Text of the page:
Skip to main content

Understanding Parameter Expansion in Linux

Parameter expansion is a robust and often underutilized feature in Linux shells like Bash, which allows you to manipulate shell variables and their values in different ways. Whether you're an everyday Linux user, a system administrator, or a developer, understanding parameter expansion can significantly increase your productivity and script efficiency. This article offers a deep dive into what parameter expansion is, how it works, and how you can use it effectively.

What Is Parameter Expansion?

Parameter expansion allows you to transform the value of a parameter (a shell variable or a special character), or even use its value to replace part of the command. It's an essential part of the shell's ability to interact with variables and manipulate their content.



The general syntax for parameter expansion is ${parameter}. This is just the simplest form and allows you to reference a variable. However, it becomes powerful when you begin to use various operators and constructs to manipulate these variables. The form often looks like ${parameter:operator} where operator indicates what kind of manipulation you want to perform.

How Does Parameter Expansion Work?

When you issue a command involving parameter expansion, the shell goes through several steps:

  1. Command Parsing: The shell identifies the ${} constructs in the command.
  2. Variable Substitution: The variable name is identified, and its value is fetched.
  3. Transformation or Manipulation: Any specified operators are used to change the variable's value or generate a new string.
  4. Command Reconstruction: The original ${} construct in the command is replaced with the new string.
  5. Execution: Finally, the command, as modified, is executed.

Parameter expansion happens after brace expansion but before word splitting and pathname expansion.

Examples of Parameter Expansion

Basic Example: Variable Substitution

The most basic use case is simply getting the value of a variable:

echo "Hello, ${name}"


Hello, Alice

Nested Expansion: Using Variables within Variables

You can nest parameter expansions to get more complex outcomes:

echo "${!var1}"



Here ${!var1} performs an indirect expansion, using the value of var1 (name) as a variable name, and then expands it (Alice).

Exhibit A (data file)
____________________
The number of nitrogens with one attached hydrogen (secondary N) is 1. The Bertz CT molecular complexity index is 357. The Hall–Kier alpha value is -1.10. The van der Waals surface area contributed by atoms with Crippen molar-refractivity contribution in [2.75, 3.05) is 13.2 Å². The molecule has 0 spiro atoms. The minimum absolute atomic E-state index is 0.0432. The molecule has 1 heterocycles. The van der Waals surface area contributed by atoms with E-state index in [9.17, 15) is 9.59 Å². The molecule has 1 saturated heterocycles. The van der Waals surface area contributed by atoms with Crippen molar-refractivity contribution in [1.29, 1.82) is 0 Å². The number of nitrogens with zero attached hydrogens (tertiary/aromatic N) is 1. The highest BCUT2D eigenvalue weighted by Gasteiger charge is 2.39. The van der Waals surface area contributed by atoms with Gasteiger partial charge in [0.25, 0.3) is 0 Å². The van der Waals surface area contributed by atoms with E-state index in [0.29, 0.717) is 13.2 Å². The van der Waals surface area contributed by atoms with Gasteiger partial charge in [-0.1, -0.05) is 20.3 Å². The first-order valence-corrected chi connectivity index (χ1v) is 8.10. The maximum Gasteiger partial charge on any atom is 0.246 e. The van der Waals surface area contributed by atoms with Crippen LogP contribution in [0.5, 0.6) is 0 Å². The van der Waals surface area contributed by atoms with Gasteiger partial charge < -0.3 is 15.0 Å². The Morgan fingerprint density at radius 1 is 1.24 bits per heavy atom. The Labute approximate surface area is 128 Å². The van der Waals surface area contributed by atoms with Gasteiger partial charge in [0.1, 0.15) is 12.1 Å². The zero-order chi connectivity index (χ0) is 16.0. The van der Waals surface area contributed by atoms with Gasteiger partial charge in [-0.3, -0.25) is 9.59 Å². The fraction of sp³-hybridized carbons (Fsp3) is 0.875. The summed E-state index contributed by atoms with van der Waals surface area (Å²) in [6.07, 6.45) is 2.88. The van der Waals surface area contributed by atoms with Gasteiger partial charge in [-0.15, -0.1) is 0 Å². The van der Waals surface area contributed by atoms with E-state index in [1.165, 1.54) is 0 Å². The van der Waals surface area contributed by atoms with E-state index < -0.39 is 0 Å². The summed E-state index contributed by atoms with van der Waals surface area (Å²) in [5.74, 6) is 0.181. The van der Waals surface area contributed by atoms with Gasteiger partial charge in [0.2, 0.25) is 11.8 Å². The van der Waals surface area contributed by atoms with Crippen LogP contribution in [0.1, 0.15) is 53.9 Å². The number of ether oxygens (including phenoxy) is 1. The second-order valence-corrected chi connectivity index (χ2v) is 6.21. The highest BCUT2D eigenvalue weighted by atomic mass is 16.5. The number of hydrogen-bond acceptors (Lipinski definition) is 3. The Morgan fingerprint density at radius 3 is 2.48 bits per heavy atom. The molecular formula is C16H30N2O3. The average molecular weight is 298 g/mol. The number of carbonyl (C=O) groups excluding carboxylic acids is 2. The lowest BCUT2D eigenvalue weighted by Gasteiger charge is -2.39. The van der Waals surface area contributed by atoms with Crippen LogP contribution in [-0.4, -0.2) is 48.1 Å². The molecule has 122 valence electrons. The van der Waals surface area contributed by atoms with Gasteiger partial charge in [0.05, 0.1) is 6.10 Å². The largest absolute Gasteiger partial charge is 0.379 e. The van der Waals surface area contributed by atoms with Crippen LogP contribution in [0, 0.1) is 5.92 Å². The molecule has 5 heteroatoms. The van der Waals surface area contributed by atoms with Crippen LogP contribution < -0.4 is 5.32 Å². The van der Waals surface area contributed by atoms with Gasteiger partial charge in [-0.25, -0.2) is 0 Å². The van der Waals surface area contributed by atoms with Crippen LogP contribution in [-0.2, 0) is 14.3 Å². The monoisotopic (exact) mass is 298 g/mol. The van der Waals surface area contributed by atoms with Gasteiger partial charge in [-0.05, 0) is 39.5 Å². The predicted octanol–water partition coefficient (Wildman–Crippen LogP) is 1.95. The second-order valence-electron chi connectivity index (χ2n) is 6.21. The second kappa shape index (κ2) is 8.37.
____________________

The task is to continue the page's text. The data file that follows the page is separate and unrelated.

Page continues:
Case Modification: Changing Letter Case

Parameter expansion allows you to manipulate the case of alphabetic characters:

echo "${name,,}"



Here ${name,,} converts all characters in $name to lowercase.

Operators in Parameter Expansion

Parameter expansion provides a variety of operators to perform manipulations on variables. These operators enable string manipulations, sub-string extraction, case modification, and more. Understanding these operators will make your work with the shell more effective and less prone to errors.

Available Operators and Their Descriptions

Here's a table summarizing some of the key operators available for parameter expansion:

${var}Basic variable expansionvar="hello"; echo ${var}hello
${var:-val}Use val if var is unset or nullecho ${var:-hello}hello
${var:=val}Set var to val if var is unset or nullecho ${var:=hello}hello
${var:+val}Use val only if var is setvar="world"; echo ${var:+hello}hello
${var:?msg}Display msg if var is unset or null${var:?is null}is null
${#var}Get length of varvar="hello"; echo ${#var}5
${var#pat}Remove shortest match from beginning, pat stands for "pattern"var="file.txt"; echo ${var#*.}txt
${var##pat}Remove longest match from beginningvar="file.txt.old"; echo ${var##*.}old
${var%pat}Remove shortest match from endvar="file.txt"; echo ${var%.*}file
${var%%pat}Remove longest match from endvar="file.txt.old"; echo ${var%%.*}file
${var/pat/rep}Replace first occurrence of pat with repvar="hello"; echo ${var/ll/rr}herro
${var//pat/rep}Replace all occurrences of pat with repvar="hello world"; echo ${var//l/r}herro word
${var:pos:len}Extract substring starting at pos for len lengthvar="hello"; echo ${var:1:3}ell
${var^}Convert first character to uppercasevar="hello"; echo ${var^}Hello
${var^^}Convert all characters to uppercasevar="hello"; echo ${var^^}HELLO
${var,}Convert first character to lowercasevar="Hello"; echo ${var,}hello
${var,,}Convert all characters to lowercasevar="HELLO"; echo ${var,,}hello

Examples of Using Operators

Using Default Values

echo "Hello, $greet"

In this example, if the variable name is not set, the greet variable will be set to "Guest".

String Replacement

echo $newfilename

This will output picture.png, replacing jpg with png.

By using these operators creatively, you can perform complex operations right within the shell, without needing to rely on external programs or utilities. This adds to the power and flexibility of parameter expansion in Linux.


Parameter expansion is a feature rich and powerful tool in Linux shell scripting, offering variable manipulation and string operations without the need for external commands or utilities. By using parameter expansion creatively, you can write more efficient and effective shell scripts or commands. With its various operators and capabilities, parameter expansion provides you with a swiss-army knife for text and variable manipulation directly within the shell.

What Can You Do Next 🙏😊

If you liked the article, consider subscribing to Cloudaffle, my YouTube Channel, where I keep posting in-depth tutorials and all edutainment stuff for software developers.

YouTube @cloudaffle